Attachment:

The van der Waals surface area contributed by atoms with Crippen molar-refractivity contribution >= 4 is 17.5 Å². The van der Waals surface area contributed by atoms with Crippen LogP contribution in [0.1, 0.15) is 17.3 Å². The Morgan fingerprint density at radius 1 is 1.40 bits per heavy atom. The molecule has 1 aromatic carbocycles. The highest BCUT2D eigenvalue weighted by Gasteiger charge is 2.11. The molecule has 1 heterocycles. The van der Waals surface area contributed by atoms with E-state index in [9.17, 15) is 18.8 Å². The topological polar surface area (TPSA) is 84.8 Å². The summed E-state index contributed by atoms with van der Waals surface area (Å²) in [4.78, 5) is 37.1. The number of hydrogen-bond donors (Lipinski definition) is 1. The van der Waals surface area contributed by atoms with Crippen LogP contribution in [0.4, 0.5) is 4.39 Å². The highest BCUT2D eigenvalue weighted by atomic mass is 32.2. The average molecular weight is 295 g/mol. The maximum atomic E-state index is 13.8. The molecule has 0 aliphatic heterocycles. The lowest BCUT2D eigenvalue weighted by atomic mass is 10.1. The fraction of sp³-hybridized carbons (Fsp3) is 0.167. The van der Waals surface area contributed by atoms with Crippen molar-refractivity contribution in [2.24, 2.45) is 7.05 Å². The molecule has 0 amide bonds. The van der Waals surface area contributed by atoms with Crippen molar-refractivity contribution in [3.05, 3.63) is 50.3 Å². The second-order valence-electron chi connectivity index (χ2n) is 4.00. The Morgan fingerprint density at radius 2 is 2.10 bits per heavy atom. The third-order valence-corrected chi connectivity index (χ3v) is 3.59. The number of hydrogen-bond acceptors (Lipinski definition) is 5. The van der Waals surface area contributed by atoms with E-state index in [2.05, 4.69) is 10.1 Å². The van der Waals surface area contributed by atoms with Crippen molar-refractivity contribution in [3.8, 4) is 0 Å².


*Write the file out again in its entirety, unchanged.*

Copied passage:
The van der Waals surface area contributed by atoms with Crippen molar-refractivity contribution >= 4 is 17.5 Å². The van der Waals surface area contributed by atoms with Crippen LogP contribution in [0.1, 0.15) is 17.3 Å². The Morgan fingerprint density at radius 1 is 1.40 bits per heavy atom. The molecule has 1 aromatic carbocycles. The highest BCUT2D eigenvalue weighted by Gasteiger charge is 2.11. The molecule has 1 heterocycles. The van der Waals surface area contributed by atoms with E-state index in [9.17, 15) is 18.8 Å². The topological polar surface area (TPSA) is 84.8 Å². The summed E-state index contributed by atoms with van der Waals surface area (Å²) in [4.78, 5) is 37.1. The number of hydrogen-bond donors (Lipinski definition) is 1. The van der Waals surface area contributed by atoms with Crippen LogP contribution in [0.4, 0.5) is 4.39 Å². The highest BCUT2D eigenvalue weighted by atomic mass is 32.2. The average molecular weight is 295 g/mol. The maximum atomic E-state index is 13.8. The molecule has 0 aliphatic heterocycles. The lowest BCUT2D eigenvalue weighted by atomic mass is 10.1. The fraction of sp³-hybridized carbons (Fsp3) is 0.167. The van der Waals surface area contributed by atoms with Crippen molar-refractivity contribution in [2.24, 2.45) is 7.05 Å². The molecule has 0 amide bonds. The van der Waals surface area contributed by atoms with Crippen molar-refractivity contribution in [3.05, 3.63) is 50.3 Å². The second-order valence-electron chi connectivity index (χ2n) is 4.00. The Morgan fingerprint density at radius 2 is 2.10 bits per heavy atom. The third-order valence-corrected chi connectivity index (χ3v) is 3.59. The number of hydrogen-bond acceptors (Lipinski definition) is 5. The van der Waals surface area contributed by atoms with E-state index in [2.05, 4.69) is 10.1 Å². The van der Waals surface area contributed by atoms with Crippen molar-refractivity contribution in [3.8, 4) is 0 Å².